2. Muscle regeneration. Muscle regeneration is the idea that athletes need to be brought back to 100% before the next competition. I am not sure people realize how important muscle regeneration actually is. When an athlete is young they may have the ability to play 3 games in 3 days and have little to no carry over at all. As we age our ability to properly recover decreases. This IS trainable! The ability to be at 100% for every game is the biggest commodity for an athlete. Athletes need to know that they can train themselves to recover. As they progress through their season, their bodies will respond to the recovery methods. When this happens they can enjoy sustained success without production falling off late in the year. We utilize stretch ropes, foam rolls for myofascial tissue release and even yoga & ice to help athletes bring there bodies back to game condition.

3. Muscle strength. Yup, I said it. I want athletes to get stronger DURING THE SEASON. Now, when I say that I don't mean I want to put them under a ton of stress and certainly not under maximal weights. I am just addressing that fact that athletes can add to their strength gains if they train properly. Athletes should lift lighter weights for lower volumes than off-season training programs while keeping the intensity high. Effort should always remain high! They should also engage in a lot of body weight movements. Exercises like push-ups, dips, pull-ups, sit-ups and body squats are excellent for keeping strong and not adding too much stress on the nervous system.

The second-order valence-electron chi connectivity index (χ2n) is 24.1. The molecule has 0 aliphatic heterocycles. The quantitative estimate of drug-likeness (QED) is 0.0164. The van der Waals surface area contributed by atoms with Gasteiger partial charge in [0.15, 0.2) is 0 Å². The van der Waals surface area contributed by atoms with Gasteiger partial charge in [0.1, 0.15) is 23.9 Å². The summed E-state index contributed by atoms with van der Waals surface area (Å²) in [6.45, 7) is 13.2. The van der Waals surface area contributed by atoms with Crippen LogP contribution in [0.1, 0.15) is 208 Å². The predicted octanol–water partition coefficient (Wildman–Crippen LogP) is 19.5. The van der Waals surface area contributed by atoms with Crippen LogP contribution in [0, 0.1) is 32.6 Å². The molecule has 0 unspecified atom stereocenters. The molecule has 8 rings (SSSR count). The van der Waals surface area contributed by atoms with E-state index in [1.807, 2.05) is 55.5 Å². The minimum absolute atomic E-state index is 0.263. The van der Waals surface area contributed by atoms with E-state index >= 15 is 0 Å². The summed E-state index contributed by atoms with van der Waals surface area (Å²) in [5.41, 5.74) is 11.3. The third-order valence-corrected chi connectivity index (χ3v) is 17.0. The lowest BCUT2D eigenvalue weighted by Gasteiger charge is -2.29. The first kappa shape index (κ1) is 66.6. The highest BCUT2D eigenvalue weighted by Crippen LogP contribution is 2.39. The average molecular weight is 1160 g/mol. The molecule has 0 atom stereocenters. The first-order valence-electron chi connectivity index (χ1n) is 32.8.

4. Nutrition & Rest. This is just as important as the rest of the items I've discussed. Athletes need to consider their eating habits training. Likewise they should also treat their resting habits as training. This approach will almost assure any athlete that they are eating correctly and sleeping enough. When these two elements are considered important, extraordinary results are achieved.